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ChristineMM November 12, 2010 at 7:57 am

Great post. I have an issue with one child who likes to “like” that hating things like a rude group that puts down a celebrity. I discussed not aligning oneself or labeling onself with hateful things, concentrate on the positive. Better to “Like” a music band you enjoy than to “Like” a group that puts down Mylie Cyrus or Justin Bieber.

FB keeps changing their privacy controls so it is frustrating to figure out how to make changes. I recently found out they put a new feature to let FB friends “check in” a person to a location without the person’s consent (it’s on the permissions page somewhere). This means another person can notify the FB world that you are not home, are out of state or whatever. Not good.

The rash of thefts one summer night here (including my house which was broken into) had 6 homes where teens had posted on FB that they were away on vacation then I had a FB friend who posted to my wall revealing we were out of state (I’d not revealed that fact). Since I was out of town I was not looking at my FB wall and didn’t see it. The police felt FB had a part in helping the burgulars find empty homes.

We have to remember that our FB friends can show content to their friends. For example my Boy Scout parent-adult friend’s account may be viewed by their multiple kids, and their friends (some of whom may be in the category of drug using, money seeking teen burgulars).

Well anyway I hope your teen is not posting when they are going on vacation. Almost all the kids I know on FB or who are my kid’s friends DO POST “going to Long Island for a week” and “going to Mexico for the week” etc. That’s a No-No.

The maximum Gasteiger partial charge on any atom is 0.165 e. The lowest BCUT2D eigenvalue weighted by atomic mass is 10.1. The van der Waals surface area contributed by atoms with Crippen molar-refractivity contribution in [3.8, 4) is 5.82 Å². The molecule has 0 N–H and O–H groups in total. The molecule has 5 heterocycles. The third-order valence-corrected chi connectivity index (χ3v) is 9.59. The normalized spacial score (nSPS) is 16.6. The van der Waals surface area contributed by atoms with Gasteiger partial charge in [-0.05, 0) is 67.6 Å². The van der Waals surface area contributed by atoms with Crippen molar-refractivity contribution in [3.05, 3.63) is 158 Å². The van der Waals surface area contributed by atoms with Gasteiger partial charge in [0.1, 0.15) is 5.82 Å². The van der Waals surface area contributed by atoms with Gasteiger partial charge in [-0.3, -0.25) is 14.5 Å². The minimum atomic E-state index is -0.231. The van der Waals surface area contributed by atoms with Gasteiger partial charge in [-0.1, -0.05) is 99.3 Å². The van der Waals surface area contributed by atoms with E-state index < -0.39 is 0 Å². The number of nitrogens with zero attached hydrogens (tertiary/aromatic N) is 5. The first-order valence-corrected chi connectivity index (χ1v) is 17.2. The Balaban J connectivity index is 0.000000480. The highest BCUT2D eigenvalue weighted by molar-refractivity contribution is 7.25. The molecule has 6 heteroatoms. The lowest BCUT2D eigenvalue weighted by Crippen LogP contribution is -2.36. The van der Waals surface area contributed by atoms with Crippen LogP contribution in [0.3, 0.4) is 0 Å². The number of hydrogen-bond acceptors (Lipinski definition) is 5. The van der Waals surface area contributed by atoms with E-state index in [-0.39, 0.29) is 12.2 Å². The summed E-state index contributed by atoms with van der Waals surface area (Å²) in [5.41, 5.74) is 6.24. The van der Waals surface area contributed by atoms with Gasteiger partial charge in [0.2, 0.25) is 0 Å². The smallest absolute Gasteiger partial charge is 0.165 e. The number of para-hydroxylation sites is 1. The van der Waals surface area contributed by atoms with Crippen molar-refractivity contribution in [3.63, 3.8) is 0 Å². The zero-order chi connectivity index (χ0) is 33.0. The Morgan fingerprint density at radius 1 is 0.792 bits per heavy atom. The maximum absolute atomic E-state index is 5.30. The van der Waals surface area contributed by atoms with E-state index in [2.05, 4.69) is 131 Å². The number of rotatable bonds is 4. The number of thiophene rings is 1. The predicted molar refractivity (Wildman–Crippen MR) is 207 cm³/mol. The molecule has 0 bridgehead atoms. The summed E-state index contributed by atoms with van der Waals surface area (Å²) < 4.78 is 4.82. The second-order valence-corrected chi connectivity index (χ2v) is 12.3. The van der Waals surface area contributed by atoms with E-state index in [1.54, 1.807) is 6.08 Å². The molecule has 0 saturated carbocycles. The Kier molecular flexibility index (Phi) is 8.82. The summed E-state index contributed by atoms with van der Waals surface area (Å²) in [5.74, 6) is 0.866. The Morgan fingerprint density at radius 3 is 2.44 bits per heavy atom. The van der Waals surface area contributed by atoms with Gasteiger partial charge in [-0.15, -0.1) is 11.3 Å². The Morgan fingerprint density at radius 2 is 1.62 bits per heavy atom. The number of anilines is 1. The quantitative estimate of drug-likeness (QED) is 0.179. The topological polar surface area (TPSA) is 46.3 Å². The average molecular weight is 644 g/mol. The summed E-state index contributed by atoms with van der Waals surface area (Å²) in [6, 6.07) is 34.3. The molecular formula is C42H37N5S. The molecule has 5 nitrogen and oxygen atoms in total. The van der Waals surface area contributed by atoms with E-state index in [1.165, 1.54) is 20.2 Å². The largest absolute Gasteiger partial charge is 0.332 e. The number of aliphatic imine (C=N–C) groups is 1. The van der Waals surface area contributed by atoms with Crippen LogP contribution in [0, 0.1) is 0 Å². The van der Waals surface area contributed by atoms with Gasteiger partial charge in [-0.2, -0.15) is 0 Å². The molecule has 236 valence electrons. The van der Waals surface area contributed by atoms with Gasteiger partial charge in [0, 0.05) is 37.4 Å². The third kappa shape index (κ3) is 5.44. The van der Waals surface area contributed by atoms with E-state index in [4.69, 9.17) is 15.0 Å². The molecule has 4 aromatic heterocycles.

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Noelle November 13, 2010 at 4:11 pm

When my daughter started using technology–web and phone now for texting–we set a few rules. First of all, no computers in the bedroom because being in her private space made the internet feel more private. All technology gets turned over to us at 9pm. That means if she has homework that requires the computer, she has to do that first. And finally, that we have access to FB, email and texts and read them regularly. It’s not that I really want to read all the “lol” “jk” and “haha” msgs, but I do want to reinforce that none of these tools are private and that all kinds of people have access to the content, starting with her parents. It’s hysterical when we see texts from a boy amazed that “ur mom reads ur txts!!!!” and I want to write back, “yeah, and her dad 2″

Sandra Foyt November 13, 2010 at 7:42 pm


As the mom of a boy who passionately dislikes Justin Bieber, I know exactly what you mean! That’s a daily discussion too.

You make an excellent point about not having any control over information seen by friends of friends, and also about being wary of alerting potential thieves to empty homes.

However, I’m not sure that it’s even possible to hide when you’re traveling (or anything else,) especially since my teen attends a public high school. She has the same vacation schedule everyone else has, and we live in “Smallbany” where people seemed to know what we were up to even before we started using social media.

Given that it’s almost impossible to control information, the question is how do you deal with potential pitfalls?

In the example of an empty home, you might have to assume that people can find out and make plans (such as alerting local police prior to departure) based on that assumption.

News gets around with or without Facebook, but Facebook certainly helps spread the news far and fast.
Sandra Foyt´s last blog post ..Social Media Lessons for Teens and their Moms

Sandra Foyt November 13, 2010 at 7:47 pm

Noelle – That’s a great way to reinforce lack of privacy online!
Sandra Foyt´s last blog post ..Social Media Lessons for Teens and their Moms

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